by Allison Montclair
I write books in which people are murdered, then others use their assorted talents to find the killers. We who participate in this genre are constantly on the lookout for the latest developments in forensic science, not to mention the latest developments in every other field so that we can adapt them towards this laudable end of dispatching fictional humans in new and interesting ways. Given the opportunity at parties, I can cheerfully rattle away on the deconvolution of mixed DNA samples, tool marks on casings, and so forth.
I am not often invited back to these parties.
The creation of these tales becomes simpler on the forensic front when one turns the clock back. Writing in a given time and place, however, means that the author has to be aware of how violence is practiced in that setting. Our heroines and heroes in the course of their quests for justice, revenge, or redemption may resort to physical combat to achieve those goals. Writers of these scenes must be knowledgeable about the availability of those skills and the weapons used, which leads to the larger and extremely useful questions of what part combat and the training for it played in the world we depict.
Nit-picker that I am, I remember wondering when I first studied Hamlet, “Did they have rapiers then?” It turns out that in Denmark during that period, they did not. The rapier was first created around 1500, and had become quite the faddish weapon by Shakespeare’s time. It must have looked cool, so we’ll give it to him, but we nit-pickers are less forgiving with modern writers.
Luckily, there are scholars who devote their lives to these topics. Years ago, I sat enraptured as Bob Charron, who had translated, annotated, and mastered the manuals of Fiore dei Liberi, the Fourteenth Century fencing master, gave a lecture-demonstration. Charron was a tall, powerfully-built man who could have taken on the entire Society for Creative Anachronism single-handedly. He showed how Fiore began with wrestling holds and throws, then began to add different weapons: club, dagger, short sword, long sword.
We all felt tremendously sorry for the poor man who had to keep attacking him.
One useful thing I learned from Mr. Charron was the philosophy of Fiore’s approach. It wasn’t chivalrous. It observed no formal rules of combat. It assumed that you were being surprised in a tavern by an unknown number of attackers, and you had to kill or disable them as quickly and as efficiently as possible.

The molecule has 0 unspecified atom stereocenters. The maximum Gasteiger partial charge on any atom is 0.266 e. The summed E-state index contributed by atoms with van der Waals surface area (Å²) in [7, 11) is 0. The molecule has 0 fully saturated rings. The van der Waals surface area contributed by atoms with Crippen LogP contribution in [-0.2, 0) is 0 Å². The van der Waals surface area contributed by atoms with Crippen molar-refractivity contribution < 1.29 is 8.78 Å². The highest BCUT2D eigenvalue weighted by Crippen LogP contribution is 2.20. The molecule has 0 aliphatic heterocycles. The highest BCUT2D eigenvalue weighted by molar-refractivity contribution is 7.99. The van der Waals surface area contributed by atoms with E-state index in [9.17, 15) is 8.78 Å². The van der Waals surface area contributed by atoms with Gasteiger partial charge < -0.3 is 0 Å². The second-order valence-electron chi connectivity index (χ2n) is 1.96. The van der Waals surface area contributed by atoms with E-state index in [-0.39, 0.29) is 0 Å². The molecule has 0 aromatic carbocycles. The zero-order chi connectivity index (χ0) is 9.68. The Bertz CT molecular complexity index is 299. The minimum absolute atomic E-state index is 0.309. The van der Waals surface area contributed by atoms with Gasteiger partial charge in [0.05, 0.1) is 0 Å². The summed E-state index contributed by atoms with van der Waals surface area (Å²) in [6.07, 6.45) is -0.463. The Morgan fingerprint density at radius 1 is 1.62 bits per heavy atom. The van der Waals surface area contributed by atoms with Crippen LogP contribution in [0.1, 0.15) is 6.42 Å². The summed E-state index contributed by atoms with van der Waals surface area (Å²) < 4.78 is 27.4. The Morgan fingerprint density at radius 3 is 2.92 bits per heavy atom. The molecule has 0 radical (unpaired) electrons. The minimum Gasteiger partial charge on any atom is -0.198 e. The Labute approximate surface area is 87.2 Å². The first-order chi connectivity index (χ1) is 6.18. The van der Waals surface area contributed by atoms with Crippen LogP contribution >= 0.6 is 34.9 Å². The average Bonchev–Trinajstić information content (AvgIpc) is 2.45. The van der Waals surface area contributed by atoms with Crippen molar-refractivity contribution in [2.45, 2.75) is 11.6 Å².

One may express character through fighting. A person who is large and strong will know that he or she is large and strong. A character who is not will have to be smarter, faster, and sneakier, or be trained in some martial art that allows them to even the score.
When I began writing the Sparks and Bainbridge mysteries, set in 1946 London, I knew that Iris Sparks would have a background with British Intelligence, which would include training in hand-to-hand combat. I needed to learn what that training would have been like. This led me to Major William E. Fairbairn.
Fairbairn at a young age joined the Shanghai Municipal Police. A veteran of hundreds of street fights, he incorporated various disciplines into a system he called defendu. He was recruited by the British Secret Service at the onset of WWII to train commandos.
He popularized his methods in Get Tough!, which proclaimed, “You don’t need Brute Strength. With your bare hands, you can beat the man who wants to kill you.” He followed this in 1942 with Self-Defense for Women and Girls, reissued with the much catchier title, Hands Off!
His techniques for women show little deference to the “weaker” sex. Fairbairn clearly saw a woman’s ability to stave off attack as crucial to those perilous times. In an Austen-like introduction that I intend to borrow for an epigraph, he writes, “It goes without saying that a woman should always know how to protect herself.” He adds, “Whether you carry on at home or in business, or whether you free a man for the front by taking his place on the assembly line or on the farm, the confidence you will gain … from knowing that you are the master of an unpleasant situation with which you may have to deal will immeasurably increase your efficiency and value to the war effort.”
The techniques are accompanied by photographs of a young woman countering repeated attacks by Fairbairn himself, including a brutal over-reaction to an unwanted hand placed on one’s knee in a theatre. A sturdy umbrella is a recommended accessory. Sparks knows defendu. In the third book, Mrs. Bainbridge will begin her lessons. Stay tuned!
Want to read more from Allison Montclair? Check out her original introduction from the first book in the Sparks and Bainbridge series, The Right Sort of Man!
Allison Montclair grew up devouring hand-me-down Agatha Christie paperbacks and James Bond movies. As a result of this deplorable upbringing, Montclair became addicted to tales of crime, intrigue, and espionage. She now spends her spare time poking through the corners, nooks, and crannies of history, searching for the odd mysterious bits and transforming them into novels of her own.